Every day, thousands of people drive over Nashville’s tent city, where about a hundred homeless people live in makeshift shelters underneath a busy overpass. This shantytown is largely hidden from city residents, nestled between thick brush, railroad tracks, the Cumberland River and municipal garages.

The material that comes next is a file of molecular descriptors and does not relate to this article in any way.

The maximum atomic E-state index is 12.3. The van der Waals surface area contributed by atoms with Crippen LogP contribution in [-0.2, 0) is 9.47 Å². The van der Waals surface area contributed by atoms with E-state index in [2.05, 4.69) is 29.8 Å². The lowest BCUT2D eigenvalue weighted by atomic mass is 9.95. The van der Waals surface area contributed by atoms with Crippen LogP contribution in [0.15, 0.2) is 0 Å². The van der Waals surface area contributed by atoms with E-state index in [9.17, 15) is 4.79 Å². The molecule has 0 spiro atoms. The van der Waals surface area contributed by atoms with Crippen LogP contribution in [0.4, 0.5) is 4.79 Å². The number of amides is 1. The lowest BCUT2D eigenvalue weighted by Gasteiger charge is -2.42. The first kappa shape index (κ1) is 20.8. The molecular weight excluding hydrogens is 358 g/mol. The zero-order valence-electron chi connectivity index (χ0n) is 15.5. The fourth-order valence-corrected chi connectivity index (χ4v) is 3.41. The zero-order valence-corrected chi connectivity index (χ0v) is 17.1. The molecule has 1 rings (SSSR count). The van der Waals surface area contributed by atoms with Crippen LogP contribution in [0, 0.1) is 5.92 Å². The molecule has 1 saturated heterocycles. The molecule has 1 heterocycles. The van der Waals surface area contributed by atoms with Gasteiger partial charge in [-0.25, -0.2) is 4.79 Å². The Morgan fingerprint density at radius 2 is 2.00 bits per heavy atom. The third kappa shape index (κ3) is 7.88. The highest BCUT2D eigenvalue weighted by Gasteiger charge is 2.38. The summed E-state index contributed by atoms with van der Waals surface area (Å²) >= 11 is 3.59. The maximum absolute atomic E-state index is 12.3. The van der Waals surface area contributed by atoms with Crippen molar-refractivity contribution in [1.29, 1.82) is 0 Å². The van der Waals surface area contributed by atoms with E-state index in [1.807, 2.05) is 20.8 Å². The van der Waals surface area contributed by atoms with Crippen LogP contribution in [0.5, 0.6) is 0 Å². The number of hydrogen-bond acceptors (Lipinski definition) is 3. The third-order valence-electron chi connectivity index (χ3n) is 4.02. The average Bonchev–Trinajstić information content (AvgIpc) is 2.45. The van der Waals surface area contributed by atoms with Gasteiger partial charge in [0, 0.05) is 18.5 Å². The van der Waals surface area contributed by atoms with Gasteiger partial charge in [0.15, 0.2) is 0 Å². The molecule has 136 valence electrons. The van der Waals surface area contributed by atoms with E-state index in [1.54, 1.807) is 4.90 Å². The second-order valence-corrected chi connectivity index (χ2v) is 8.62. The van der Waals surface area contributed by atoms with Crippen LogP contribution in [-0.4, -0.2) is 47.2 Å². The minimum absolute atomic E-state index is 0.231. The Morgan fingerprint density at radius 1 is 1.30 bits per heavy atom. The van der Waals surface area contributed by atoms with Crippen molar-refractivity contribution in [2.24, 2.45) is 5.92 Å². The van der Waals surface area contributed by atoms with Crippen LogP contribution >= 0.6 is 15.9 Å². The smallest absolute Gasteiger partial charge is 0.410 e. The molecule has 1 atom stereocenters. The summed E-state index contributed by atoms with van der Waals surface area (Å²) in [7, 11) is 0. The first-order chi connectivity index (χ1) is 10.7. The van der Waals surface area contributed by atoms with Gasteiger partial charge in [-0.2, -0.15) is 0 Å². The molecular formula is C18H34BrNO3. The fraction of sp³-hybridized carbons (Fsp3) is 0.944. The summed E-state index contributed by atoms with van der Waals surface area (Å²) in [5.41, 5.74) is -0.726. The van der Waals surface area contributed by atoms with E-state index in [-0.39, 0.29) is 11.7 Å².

More crowded since the recession hit, and part of a larger cropping up of tent cities nationwide, Nashville’s tent city provides temporary shelter, and in some cases a long-term home. Two summers ago eviction notices went up, but were soon suspended by Nashville Mayor Karl Dean, who said housing for the homeless should be found first. Its now winter of 2010 and very few homes have been found.